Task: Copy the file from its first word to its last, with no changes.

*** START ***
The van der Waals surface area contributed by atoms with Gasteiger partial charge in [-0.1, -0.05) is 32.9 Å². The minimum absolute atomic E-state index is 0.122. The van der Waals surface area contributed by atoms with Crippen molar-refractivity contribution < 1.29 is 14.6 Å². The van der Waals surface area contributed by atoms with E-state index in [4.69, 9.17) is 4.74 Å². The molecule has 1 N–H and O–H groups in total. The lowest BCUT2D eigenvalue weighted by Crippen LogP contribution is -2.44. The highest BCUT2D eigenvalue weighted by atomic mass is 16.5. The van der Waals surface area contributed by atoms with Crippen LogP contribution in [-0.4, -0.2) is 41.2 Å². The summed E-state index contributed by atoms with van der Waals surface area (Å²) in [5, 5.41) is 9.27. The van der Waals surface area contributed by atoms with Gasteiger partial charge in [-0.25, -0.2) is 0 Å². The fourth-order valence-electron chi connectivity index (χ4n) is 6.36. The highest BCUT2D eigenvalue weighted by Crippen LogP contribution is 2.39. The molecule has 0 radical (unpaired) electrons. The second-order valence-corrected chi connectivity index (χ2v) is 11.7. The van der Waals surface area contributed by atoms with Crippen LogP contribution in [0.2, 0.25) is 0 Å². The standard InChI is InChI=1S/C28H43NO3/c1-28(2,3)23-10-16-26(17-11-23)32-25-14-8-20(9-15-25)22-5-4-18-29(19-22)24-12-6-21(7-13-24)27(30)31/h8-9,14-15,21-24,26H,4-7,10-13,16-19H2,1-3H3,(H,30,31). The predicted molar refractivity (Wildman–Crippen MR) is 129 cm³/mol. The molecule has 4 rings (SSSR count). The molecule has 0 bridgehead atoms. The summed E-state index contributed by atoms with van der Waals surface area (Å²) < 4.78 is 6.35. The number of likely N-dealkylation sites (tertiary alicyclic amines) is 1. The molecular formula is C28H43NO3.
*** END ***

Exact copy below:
The van der Waals surface area contributed by atoms with Gasteiger partial charge in [-0.1, -0.05) is 32.9 Å². The minimum absolute atomic E-state index is 0.122. The van der Waals surface area contributed by atoms with Crippen molar-refractivity contribution < 1.29 is 14.6 Å². The van der Waals surface area contributed by atoms with E-state index in [4.69, 9.17) is 4.74 Å². The molecule has 1 N–H and O–H groups in total. The lowest BCUT2D eigenvalue weighted by Crippen LogP contribution is -2.44. The highest BCUT2D eigenvalue weighted by atomic mass is 16.5. The van der Waals surface area contributed by atoms with Crippen LogP contribution in [-0.4, -0.2) is 41.2 Å². The summed E-state index contributed by atoms with van der Waals surface area (Å²) in [5, 5.41) is 9.27. The van der Waals surface area contributed by atoms with Gasteiger partial charge in [-0.25, -0.2) is 0 Å². The fourth-order valence-electron chi connectivity index (χ4n) is 6.36. The highest BCUT2D eigenvalue weighted by Crippen LogP contribution is 2.39. The molecule has 0 radical (unpaired) electrons. The second-order valence-corrected chi connectivity index (χ2v) is 11.7. The van der Waals surface area contributed by atoms with Crippen LogP contribution in [0.2, 0.25) is 0 Å². The standard InChI is InChI=1S/C28H43NO3/c1-28(2,3)23-10-16-26(17-11-23)32-25-14-8-20(9-15-25)22-5-4-18-29(19-22)24-12-6-21(7-13-24)27(30)31/h8-9,14-15,21-24,26H,4-7,10-13,16-19H2,1-3H3,(H,30,31). The predicted molar refractivity (Wildman–Crippen MR) is 129 cm³/mol. The molecule has 4 rings (SSSR count). The molecule has 0 bridgehead atoms. The summed E-state index contributed by atoms with van der Waals surface area (Å²) < 4.78 is 6.35. The number of likely N-dealkylation sites (tertiary alicyclic amines) is 1. The molecular formula is C28H43NO3.